On the water, then and now

An Outdoor View

In the days of sail, ocean travel was dangerous. Thousands of shipwrecks from that era litter Earth's oceans and beaches. Sailing ships weren't for fun and games. If you were part of the crew, your work was hard and hazardous. Falling from the rigging or being washed overboard by a wave were common fatal accidents.


Passengers didn't fare much better. On the Atlantic during the 1800s, for example, most passengers were people emigrating from Europe to the New World, hoping to find a better place to live. The crossing from England to North America could take more than three weeks. In stormy weather, passengers were confined to primitive accommodations below-decks. Many didn't survive the crossing.

Today's Bering Sea crab fishing may be dangerous work, but it's a picnic compared to fishing in the 1800s, before the internal-combustion engine came onto the scene. There were few light houses and hazard-marking buoys in those days, and no radios, radar or depth-sounders. There were no weather reports, let alone satellite images of weather. There was no Coast Guard. If you were near land in a storm, your vessel might be blown toward shore and become grounded. When this happened, you stood a good chance of dying of exposure, drowning in the surf or being bashed to death on the rocks.

One of the most severe storms on record occurred on Oct. 3, 1851, when a nor'easter struck New England and the Canadian Atlantic Provinces. Dubbed "The Yankee Gale," the two-day fury caught a large part of the New England fleet fishing for mackerel near the north side of Prince Edward Island. The destructive wind littered the island's north shoreline with cargo, wrecked schooners and dead bodies. Some 100 fishing boats and 160 lives were lost.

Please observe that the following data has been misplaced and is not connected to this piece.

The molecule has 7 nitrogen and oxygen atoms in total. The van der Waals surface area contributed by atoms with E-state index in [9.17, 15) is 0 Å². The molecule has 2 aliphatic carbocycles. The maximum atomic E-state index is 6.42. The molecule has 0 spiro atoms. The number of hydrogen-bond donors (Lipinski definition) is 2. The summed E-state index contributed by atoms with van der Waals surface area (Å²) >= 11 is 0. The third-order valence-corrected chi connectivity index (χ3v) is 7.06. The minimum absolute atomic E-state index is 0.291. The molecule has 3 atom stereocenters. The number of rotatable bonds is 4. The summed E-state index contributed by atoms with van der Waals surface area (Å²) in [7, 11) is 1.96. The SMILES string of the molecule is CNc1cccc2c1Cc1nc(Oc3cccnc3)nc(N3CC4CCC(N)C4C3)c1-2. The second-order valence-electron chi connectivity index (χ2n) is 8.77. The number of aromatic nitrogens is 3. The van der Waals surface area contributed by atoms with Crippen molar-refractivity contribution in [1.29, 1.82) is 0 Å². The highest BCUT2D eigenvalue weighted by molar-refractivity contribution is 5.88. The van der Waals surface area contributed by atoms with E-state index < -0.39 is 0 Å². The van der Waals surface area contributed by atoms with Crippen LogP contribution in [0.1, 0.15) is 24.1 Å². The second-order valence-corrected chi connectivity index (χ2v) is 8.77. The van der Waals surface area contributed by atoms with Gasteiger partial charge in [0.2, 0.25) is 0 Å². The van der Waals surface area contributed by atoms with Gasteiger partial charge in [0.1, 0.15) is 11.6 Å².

Flash forward to the present. We're still traveling and working on the water, but now it's nowhere near as dangerous. Few ships sink or run aground today. When one does, few lives are lost.

Not that we don't still die on the water, but now there's a difference. Now, most of us are out on the water for fun, not for work or because we're desperately seeking a better life. One hundred fifty years ago, we might've died a watery death while carrying a load of lumber across the North Atlantic to England by schooner, or by trying to sail a ship around Cape Horn. Now we might die because we don't wear a personal floatation device while halibut fishing from a skiff on Kachemak Bay. Now we're mainly dying for fun.

Les Palmer can be reached at les.palmer@rocketmail.com.


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